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Are the promises of decentralization and security a lie?

Since its birth in 2009, the success of Bitcoin has been based on two fundamental promises: Decentralization and absolute security. The world’s first and most powerful cryptocurrency is being hailed by its proponents as an independent and fair digital monetary system, an answer to the Centralized hegemony of Wall Street and an alternative to national currencies such as the US dollar. Open to everyone with Internet access, decentralized and perfectly protected on thousands of networks, without a central rule. This is the myth of Bitcoin. One of the leading blockchain security firms is now shaking up this compelling narrative.

“Are Blockchains Decentralized?” is the name of the 26-page report from the experts at Trail of Bits. Founded in 2013, the firm secures some of the largest crypto projects including Ethereum, Polygon, Polkadot, and Chainlink. She advises Web2 giants like Microsoft, Google and Zoom. She prepared the study on behalf of DARPA, the US Pentagon Research Department, known among other things for the invention of the Internet.

The conclusion of the Bitcoin report? Sobering. The usual Bitcoin advocates in the space (Anthony Pompliano, Michael Saylor, Jack Dorsey and Co.) have so far kept a low profile. BTC-ECHO will get expert rankings in the next few days. Here are the most important results.

Bitcoin and company are at risk.

  • 1. With the so-called proof-of-work consensus algorithm, miners keep the Bitcoin network alive. They generate new blocks, guarantee the authenticity of the database and the security of the system. According to Trail of Bits, 51 percent of that activity goes to four of the largest mining collectives return. That means 0.004 percent of miners control more than half of the hash rate, the computing power of the network.
  • 2. 60 percent of Bitcoin traffic is routed through just three ISPs, each of which is highly centralized and error-prone, including Amazon Web Services. They could also simply deny access to individual nodes in the network (nodes) or throttle their speed if they wanted to.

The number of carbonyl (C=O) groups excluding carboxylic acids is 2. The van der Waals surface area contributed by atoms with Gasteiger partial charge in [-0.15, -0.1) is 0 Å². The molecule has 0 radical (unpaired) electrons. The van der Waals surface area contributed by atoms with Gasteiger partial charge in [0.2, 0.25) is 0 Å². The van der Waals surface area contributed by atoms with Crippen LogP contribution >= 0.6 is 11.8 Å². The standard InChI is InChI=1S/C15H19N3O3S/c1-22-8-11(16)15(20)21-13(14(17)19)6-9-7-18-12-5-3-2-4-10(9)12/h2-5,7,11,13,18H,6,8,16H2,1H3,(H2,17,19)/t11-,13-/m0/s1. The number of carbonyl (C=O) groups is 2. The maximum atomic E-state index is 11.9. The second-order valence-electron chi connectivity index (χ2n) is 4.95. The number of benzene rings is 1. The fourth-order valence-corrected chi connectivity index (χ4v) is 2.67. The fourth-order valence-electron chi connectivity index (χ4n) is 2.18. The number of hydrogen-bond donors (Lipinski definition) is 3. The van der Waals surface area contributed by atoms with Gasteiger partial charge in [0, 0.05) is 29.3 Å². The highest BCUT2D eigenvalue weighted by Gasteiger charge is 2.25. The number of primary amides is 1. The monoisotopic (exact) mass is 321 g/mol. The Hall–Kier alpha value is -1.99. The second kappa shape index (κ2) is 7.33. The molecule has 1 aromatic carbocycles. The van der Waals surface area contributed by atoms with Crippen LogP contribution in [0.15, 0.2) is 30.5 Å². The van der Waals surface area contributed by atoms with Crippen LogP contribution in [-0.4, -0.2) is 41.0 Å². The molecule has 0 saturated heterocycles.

• 3. Nearly 55 percent of Bitcoin nodes also run on a dark web browser, Tor. A failure or attack on this ecosystem could also have far-reaching consequences for Bitcoin. For example, Tor was attacked last year by a Russian hacker who briefly took over 40 percent of the network’s nodes.
  • 4. 85 percent of the amount of bitcoin in circulation is concentrated in less than 5 percent of holders.
  • 5. The world’s leading mining pool, ViaBTC, uses the password 123 for its accounts, according to Trail of Bits. Pooling mining organization does not verify login credentials at all. Slushpool even instructs its users to ignore the password field. These three mining collectives account for about 25 percent of Bitcoin’s total hash rate.
  • 21 percent of Bitcoin nodes are still running on old software known to have security vulnerabilities as of June 2021.

In the past, studies have repeatedly found that certain areas in the blockchain are not as decentralized as advertised. Chainalysis concluded that around one percent of the members of decentralized organizations have around 90 percent of the voting rights.

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In the field of NFTs, according to another study by Chainalysis, about 80 percent of digital artworks are owned by ten percent of people, at least on the Ethereum blockchain.

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